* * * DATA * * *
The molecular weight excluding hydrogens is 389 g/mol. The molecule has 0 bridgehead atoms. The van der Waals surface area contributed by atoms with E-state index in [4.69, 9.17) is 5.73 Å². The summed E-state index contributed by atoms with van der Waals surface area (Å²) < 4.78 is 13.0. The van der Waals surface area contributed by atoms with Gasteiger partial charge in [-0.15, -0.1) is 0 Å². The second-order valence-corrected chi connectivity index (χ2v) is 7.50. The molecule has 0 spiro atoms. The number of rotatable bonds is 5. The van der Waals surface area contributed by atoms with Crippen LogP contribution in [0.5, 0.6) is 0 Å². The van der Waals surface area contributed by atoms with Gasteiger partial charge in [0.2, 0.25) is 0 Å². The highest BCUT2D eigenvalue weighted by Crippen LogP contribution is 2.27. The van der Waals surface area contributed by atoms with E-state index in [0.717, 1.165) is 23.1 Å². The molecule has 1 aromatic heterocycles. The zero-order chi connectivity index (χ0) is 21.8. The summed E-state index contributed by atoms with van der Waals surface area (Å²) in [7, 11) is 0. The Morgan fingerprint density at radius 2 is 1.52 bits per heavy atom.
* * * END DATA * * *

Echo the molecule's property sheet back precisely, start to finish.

The molecular weight excluding hydrogens is 389 g/mol. The molecule has 0 bridgehead atoms. The van der Waals surface area contributed by atoms with E-state index in [4.69, 9.17) is 5.73 Å². The summed E-state index contributed by atoms with van der Waals surface area (Å²) < 4.78 is 13.0. The van der Waals surface area contributed by atoms with Gasteiger partial charge in [-0.15, -0.1) is 0 Å². The second-order valence-corrected chi connectivity index (χ2v) is 7.50. The molecule has 0 spiro atoms. The number of rotatable bonds is 5. The van der Waals surface area contributed by atoms with Crippen LogP contribution in [0.5, 0.6) is 0 Å². The van der Waals surface area contributed by atoms with Gasteiger partial charge in [0.2, 0.25) is 0 Å². The highest BCUT2D eigenvalue weighted by Crippen LogP contribution is 2.27. The van der Waals surface area contributed by atoms with E-state index in [0.717, 1.165) is 23.1 Å². The molecule has 1 aromatic heterocycles. The zero-order chi connectivity index (χ0) is 21.8. The summed E-state index contributed by atoms with van der Waals surface area (Å²) in [7, 11) is 0. The Morgan fingerprint density at radius 2 is 1.52 bits per heavy atom.